A recent study in the journal Energy Policy shows that in 2020 fossil fuel companies were planning to start production at 93 new coal mines and 76 gigantic oil and gas projects that would each result in at least a billion tonnes of CO2 emissions over their lifetimes. The potential emissions from these 169 new “carbon bombs” are estimated as 419 billion tonnes: 5% higher than the IPCC’s estimate of the total CO2 that can be released between 2020 and 2050 to have a 67% chance of keeping warming under 1.5°C. The head of the IEA, Fatih Birol, responded to a piece in the Guardian on the carbon bombs report by saying that such projects “are not the solution to our urgent energy security needs and they will lock in fossil fuel use.”
Governments and industry must play their role in stopping this fossil expansionism madness. But so must finance, and especially those financial institutions which by signing up to the Glasgow Financial Alliance on Net Zero (GFANZ) have committed to aligning with 1.5°C and to halving their financed emissions by 2030. Yet sadly there is little sign — beyond some encouraging early moves from the AOA — that GFANZ is prepared to grasp the nettle and show leadership in opposing fossil fuel expansion.
Indeed, some GFANZ leaders seem keener to talk about why more fossil fuels are needed than to make serious efforts to pressure the industry to face the cruel but unavoidable math of carbon-budget reality. In response to a shareholder question at their May 2022 annual meeting, Jane Fraser, CEO of Citigroup — the world’s second largest banker of fossil fuels and a founder member of the GFANZ-affiliated Net Zero Banking Alliance (NZBA) — protested that “it’s not feasible to shut down the fossil fuel economy overnight.” The previous month Bill Winters, the CEO of Standard Chartered and the chair of the NZBA’s Steering CEO claimed it is “ridiculous and naive” to think we can stop fossil fuels immediately.
These statements, and similar ones from other financial CEOs involved in GFANZ such as BlackRock’s Larry Fink, can only be seen as deliberate efforts to misrepresent the demands of campaigners and the findings of scientists, and to conflate the call to “end expansion and phase out fossil production in the coming decades” with a demand to “send in UN shock troops to cut off all global fossil fuel supply lines tomorrow.”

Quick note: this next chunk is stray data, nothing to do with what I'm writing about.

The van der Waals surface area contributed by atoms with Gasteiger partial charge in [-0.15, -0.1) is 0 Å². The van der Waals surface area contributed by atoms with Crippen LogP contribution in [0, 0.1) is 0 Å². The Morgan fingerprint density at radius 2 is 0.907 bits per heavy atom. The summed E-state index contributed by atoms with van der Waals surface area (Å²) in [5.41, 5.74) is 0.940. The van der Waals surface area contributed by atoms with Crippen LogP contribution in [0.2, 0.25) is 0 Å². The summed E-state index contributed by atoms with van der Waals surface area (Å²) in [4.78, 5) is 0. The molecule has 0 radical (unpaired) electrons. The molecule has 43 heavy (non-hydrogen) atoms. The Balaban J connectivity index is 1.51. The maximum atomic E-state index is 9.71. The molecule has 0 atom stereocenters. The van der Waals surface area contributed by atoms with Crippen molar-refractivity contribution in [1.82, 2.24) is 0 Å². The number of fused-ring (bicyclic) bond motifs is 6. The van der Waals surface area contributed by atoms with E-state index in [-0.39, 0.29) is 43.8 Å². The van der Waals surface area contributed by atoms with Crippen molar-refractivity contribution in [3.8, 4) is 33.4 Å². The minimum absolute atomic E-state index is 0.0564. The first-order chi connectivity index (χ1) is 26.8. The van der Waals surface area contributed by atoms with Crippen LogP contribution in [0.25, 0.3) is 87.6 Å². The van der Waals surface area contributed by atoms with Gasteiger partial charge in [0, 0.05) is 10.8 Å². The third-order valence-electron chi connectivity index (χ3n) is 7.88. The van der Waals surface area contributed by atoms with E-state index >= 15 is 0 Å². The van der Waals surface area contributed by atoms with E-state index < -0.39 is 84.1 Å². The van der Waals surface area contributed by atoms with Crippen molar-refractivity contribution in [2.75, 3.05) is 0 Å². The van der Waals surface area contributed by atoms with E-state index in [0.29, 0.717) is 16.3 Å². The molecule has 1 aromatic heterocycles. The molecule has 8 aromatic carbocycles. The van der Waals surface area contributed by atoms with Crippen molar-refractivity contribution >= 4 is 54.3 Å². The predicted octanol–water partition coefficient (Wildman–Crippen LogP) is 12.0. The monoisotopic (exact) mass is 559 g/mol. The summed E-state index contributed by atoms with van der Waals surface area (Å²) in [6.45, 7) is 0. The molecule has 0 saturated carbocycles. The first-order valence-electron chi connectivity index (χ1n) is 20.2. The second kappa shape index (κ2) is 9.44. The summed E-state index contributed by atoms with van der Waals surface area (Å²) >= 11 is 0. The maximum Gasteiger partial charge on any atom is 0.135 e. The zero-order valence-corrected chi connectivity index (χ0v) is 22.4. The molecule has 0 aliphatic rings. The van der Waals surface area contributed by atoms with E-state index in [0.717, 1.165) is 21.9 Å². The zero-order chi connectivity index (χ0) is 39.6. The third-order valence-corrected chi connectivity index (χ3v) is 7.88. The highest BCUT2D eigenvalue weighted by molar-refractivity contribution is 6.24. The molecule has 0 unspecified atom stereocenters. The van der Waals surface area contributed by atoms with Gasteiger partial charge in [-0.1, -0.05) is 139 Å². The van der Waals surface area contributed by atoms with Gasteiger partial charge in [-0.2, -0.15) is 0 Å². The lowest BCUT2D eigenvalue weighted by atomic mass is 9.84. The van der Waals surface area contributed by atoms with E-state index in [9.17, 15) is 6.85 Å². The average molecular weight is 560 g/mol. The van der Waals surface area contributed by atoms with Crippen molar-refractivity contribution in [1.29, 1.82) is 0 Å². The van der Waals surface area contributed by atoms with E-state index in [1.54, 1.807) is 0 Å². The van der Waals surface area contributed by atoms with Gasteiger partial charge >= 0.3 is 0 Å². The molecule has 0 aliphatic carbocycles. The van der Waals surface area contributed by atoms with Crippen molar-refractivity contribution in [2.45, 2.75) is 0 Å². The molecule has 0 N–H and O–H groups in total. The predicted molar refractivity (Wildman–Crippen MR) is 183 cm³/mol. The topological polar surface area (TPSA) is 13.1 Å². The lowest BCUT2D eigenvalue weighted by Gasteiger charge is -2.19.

An end to expansion; a start to shrinkage
Mark Carney, the co-chair of GFANZ and the UN Special Envoy on Climate Action and Finance, has probably done more than anyone else from inside finance to ring the bell on the urgency of climate action. Yet from his recent statements (see here and here), Carney seems more focused on stressing that banks need to continue their high levels of fossil financing than he is to drive home the message that the funding of new carbon bombs needs to stop. Carney even argues that carbon emissions will have to increase “in some cases for a defined period”; hardly consistent with the IPCC’s message on the urgent need to start steep emission cuts.
Financial Times deputy editor Patrick Jenkins rightly notes that Carney “straddles two horses these days” in calling for both rapid decarbonization and further fossil fuel investments. As Jenkins says, the shift to green energy cannot be completed immediately. But Carney and the other influential players within GFANZ need to be frank that the shift must be rapid and must necessarily mean turning fossil fuel expansion into shrinkage. They must make it clear to the fossil fuel companies — and their political backers — that the game is up and their long-time financial enablers are no longer going to be around for them unless they radically change their ways.
Blog originally posted here